Your Sister’s Sister opens with “Jack” (Mark Durplass) is at a celebration of the one year anniversary of the death of his brother, Tom. One of Tom’s friends is proposing a toast and it’s one that remembers everything about Tom that made him such a wonderful person.
When Tom’s friend finishes speaking, before the glasses can be clinked together, Jack has his own toast to propose. It isn’t nearly as kind, although he doesn’t attempt to be mean. He just wants to talk honestly about what kind of person Tom was in reality.
“Iris” (Emily Blunt) is there. She’s Jack’s best friend and was also at one point, romantically involved with Tom (can we please make things a bit more complicated?) but that ended long before his death. She watches Jack’s toast go over like the proverbial lead balloon and afterwards confronts him.
He is not dealing well with his brother’s passing. In fact he isn’t dealing with it at all, merely putting his life on hold. Iris says the time has come for him to rejoin life, and the way to do this is for him to get out his red bicycle. He’s to jump on the bike, ride down to the dock where the ferry is, board the ferry and go directly to the cottage owned by Iris’ father.
The cottage is on an island and its best features, aside from no television or internet, are the rustic location and surrounding beauty. There, Jack can contemplate and ponder the mysteries of life, specifically his life and how to re-start it.
So Jack makes the journey.
Upon his late-evening arrival, he finds the cottage is occupied and he manages to momentarily frighten the occupant. Just before he is about to be smacked with an oar, Jack realizes that the woman about to strike him is Iris’ sister Hannah. After introductions and fear are over, they go inside. Once there, Hannah insists that Jack stay, there is plenty of room and they can both have the alone time they need.
But as Jack can’t sleep he hears Hannah and goes down to see what she’s doing. She is drinking and he joins in. Soon, as the alcohol flows, Hannah is telling Jack that her reason for being at the cottage is that she’s just ended a seven-year relationship, with another woman. Jack tells Hannah that the other woman was foolish to have let her get away and how beautiful she is. One drink leads to another and soon, even though she “hasn’t ridden that bicycle in awhile,” the two are off to have sex.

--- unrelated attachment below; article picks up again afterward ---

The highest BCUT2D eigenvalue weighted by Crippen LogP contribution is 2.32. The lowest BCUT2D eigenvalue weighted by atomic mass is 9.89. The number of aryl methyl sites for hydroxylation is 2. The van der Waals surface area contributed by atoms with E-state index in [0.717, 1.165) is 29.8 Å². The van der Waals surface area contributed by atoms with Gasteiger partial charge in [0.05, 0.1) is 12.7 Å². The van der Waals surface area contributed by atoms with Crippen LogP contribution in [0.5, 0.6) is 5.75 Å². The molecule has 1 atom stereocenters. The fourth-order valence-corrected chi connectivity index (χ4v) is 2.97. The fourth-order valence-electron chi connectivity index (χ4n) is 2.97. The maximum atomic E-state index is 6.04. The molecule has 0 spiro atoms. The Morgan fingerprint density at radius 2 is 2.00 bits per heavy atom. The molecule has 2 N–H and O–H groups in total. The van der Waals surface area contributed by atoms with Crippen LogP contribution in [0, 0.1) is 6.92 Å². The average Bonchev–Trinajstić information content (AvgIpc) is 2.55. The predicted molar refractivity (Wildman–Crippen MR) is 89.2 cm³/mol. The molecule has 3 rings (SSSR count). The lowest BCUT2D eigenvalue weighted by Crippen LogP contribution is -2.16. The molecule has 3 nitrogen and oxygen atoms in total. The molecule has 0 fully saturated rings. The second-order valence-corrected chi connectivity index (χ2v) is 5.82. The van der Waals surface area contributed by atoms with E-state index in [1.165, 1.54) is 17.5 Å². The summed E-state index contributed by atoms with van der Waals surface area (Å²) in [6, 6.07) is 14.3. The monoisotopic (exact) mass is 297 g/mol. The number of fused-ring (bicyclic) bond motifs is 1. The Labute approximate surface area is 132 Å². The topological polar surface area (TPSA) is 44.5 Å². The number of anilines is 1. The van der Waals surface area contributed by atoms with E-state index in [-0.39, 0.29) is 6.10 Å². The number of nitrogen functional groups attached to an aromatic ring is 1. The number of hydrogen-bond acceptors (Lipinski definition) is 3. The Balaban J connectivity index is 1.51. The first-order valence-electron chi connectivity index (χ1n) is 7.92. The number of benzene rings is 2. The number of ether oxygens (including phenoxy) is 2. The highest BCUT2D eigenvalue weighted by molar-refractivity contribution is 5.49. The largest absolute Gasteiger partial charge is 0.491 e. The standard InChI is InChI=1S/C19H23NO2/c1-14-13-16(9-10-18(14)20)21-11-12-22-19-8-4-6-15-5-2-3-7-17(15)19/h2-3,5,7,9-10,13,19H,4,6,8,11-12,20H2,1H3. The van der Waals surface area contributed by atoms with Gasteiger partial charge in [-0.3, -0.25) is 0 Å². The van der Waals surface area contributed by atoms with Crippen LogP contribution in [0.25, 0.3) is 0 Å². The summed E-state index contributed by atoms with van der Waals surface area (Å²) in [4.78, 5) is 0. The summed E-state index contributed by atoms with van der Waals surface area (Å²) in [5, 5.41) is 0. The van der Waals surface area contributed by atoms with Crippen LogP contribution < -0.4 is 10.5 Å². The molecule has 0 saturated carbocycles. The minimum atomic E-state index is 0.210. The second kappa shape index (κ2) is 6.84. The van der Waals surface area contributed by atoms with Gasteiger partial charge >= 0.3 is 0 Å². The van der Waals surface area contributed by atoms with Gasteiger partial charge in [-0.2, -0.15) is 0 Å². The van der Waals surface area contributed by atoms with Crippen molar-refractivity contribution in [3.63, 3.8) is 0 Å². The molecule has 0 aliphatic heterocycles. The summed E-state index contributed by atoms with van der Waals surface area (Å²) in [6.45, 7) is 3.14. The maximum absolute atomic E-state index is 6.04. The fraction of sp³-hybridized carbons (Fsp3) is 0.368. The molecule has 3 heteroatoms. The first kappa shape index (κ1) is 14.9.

The following morning, as they are beginning to just stir, Iris naturally shows up at the front door.
While Hannah isn’t bothered by this, Jack is desperate to conceal from Iris the fact he’s slept with Hannah. Unhappily, Hannah goes along with Jack’s plan to conceal what happened from her sister. However, it will come out and when it does, it merely serves to heighten what was already a bit tense between the women, who in reality are only half-sisters.
There’s a reason why Jack didn’t want Iris to know he’d slept with her sister, and there’s a reason why Iris is so bothered by this fact. Turns out that Iris and Jack haven’t admitted to anyone else, or even to themselves, that they are madly in love with one another.
Your Sister’s Sister’s story is from writer/director Lynn Shelton and it’s pretty good. True, it’s almost entirely told in dialogue and that’s not the best way to tell an entire story. It’s clichéd and predictable, and yet, engaging. The area surrounding the cottage is as Blunt would say “lovely”, and very pleasing to view. The actors all deliver strong performances and we see the emotions rather than just hear them in the words.
If it sounds like clichés and predictability wouldn’t warrant a rating of three, normally you’d be correct. But in this case, the performances of the actors and their strong chemistry overcome what is no longer a limitation but merely a label.
The trio act together as naturally as though this were their 9th season together on a TV drama rather than something that was shot in less than two weeks. The shortened shooting schedule and the fact most of that wonderful dialogue was improvised makes Your Sister’s Sister well worth the price of admission.